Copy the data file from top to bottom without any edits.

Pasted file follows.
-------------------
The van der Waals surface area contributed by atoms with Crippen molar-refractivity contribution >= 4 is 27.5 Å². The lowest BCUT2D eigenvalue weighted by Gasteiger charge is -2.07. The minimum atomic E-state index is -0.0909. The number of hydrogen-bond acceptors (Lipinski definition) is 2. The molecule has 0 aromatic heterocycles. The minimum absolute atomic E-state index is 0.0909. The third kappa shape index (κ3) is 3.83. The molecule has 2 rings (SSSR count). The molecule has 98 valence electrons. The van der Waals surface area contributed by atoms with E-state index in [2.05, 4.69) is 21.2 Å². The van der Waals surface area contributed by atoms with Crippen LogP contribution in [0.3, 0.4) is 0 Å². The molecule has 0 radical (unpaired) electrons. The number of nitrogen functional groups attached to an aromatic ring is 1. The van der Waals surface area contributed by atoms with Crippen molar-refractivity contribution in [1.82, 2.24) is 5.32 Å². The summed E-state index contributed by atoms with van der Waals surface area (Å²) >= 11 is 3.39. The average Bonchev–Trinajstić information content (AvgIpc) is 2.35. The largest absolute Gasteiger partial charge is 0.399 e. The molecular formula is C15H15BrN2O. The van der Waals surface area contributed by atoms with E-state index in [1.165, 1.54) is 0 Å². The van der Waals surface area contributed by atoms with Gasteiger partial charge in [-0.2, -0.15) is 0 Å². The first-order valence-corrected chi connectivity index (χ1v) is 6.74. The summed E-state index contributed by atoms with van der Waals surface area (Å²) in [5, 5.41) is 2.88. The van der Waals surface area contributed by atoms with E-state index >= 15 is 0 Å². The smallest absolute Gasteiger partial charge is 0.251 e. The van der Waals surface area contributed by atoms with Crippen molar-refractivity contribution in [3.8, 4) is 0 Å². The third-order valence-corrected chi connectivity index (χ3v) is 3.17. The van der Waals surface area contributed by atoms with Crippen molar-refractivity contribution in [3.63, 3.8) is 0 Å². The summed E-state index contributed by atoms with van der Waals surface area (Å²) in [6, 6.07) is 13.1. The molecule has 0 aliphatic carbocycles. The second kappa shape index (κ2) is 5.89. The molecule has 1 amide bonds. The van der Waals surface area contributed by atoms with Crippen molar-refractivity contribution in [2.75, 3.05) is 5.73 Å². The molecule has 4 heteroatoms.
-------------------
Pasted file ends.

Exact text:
The van der Waals surface area contributed by atoms with Crippen molar-refractivity contribution >= 4 is 27.5 Å². The lowest BCUT2D eigenvalue weighted by Gasteiger charge is -2.07. The minimum atomic E-state index is -0.0909. The number of hydrogen-bond acceptors (Lipinski definition) is 2. The molecule has 0 aromatic heterocycles. The minimum absolute atomic E-state index is 0.0909. The third kappa shape index (κ3) is 3.83. The molecule has 2 rings (SSSR count). The molecule has 98 valence electrons. The van der Waals surface area contributed by atoms with E-state index in [2.05, 4.69) is 21.2 Å². The van der Waals surface area contributed by atoms with Crippen LogP contribution in [0.3, 0.4) is 0 Å². The molecule has 0 radical (unpaired) electrons. The number of nitrogen functional groups attached to an aromatic ring is 1. The van der Waals surface area contributed by atoms with Crippen molar-refractivity contribution in [1.82, 2.24) is 5.32 Å². The summed E-state index contributed by atoms with van der Waals surface area (Å²) >= 11 is 3.39. The average Bonchev–Trinajstić information content (AvgIpc) is 2.35. The largest absolute Gasteiger partial charge is 0.399 e. The molecular formula is C15H15BrN2O. The van der Waals surface area contributed by atoms with E-state index in [1.165, 1.54) is 0 Å². The van der Waals surface area contributed by atoms with Gasteiger partial charge in [-0.2, -0.15) is 0 Å². The first-order valence-corrected chi connectivity index (χ1v) is 6.74. The summed E-state index contributed by atoms with van der Waals surface area (Å²) in [5, 5.41) is 2.88. The van der Waals surface area contributed by atoms with E-state index >= 15 is 0 Å². The smallest absolute Gasteiger partial charge is 0.251 e. The van der Waals surface area contributed by atoms with Crippen molar-refractivity contribution in [3.8, 4) is 0 Å². The third-order valence-corrected chi connectivity index (χ3v) is 3.17. The van der Waals surface area contributed by atoms with Crippen molar-refractivity contribution in [3.63, 3.8) is 0 Å². The summed E-state index contributed by atoms with van der Waals surface area (Å²) in [6, 6.07) is 13.1. The molecule has 0 aliphatic carbocycles. The second kappa shape index (κ2) is 5.89. The molecule has 1 amide bonds. The van der Waals surface area contributed by atoms with Crippen molar-refractivity contribution in [2.75, 3.05) is 5.73 Å². The molecule has 4 heteroatoms.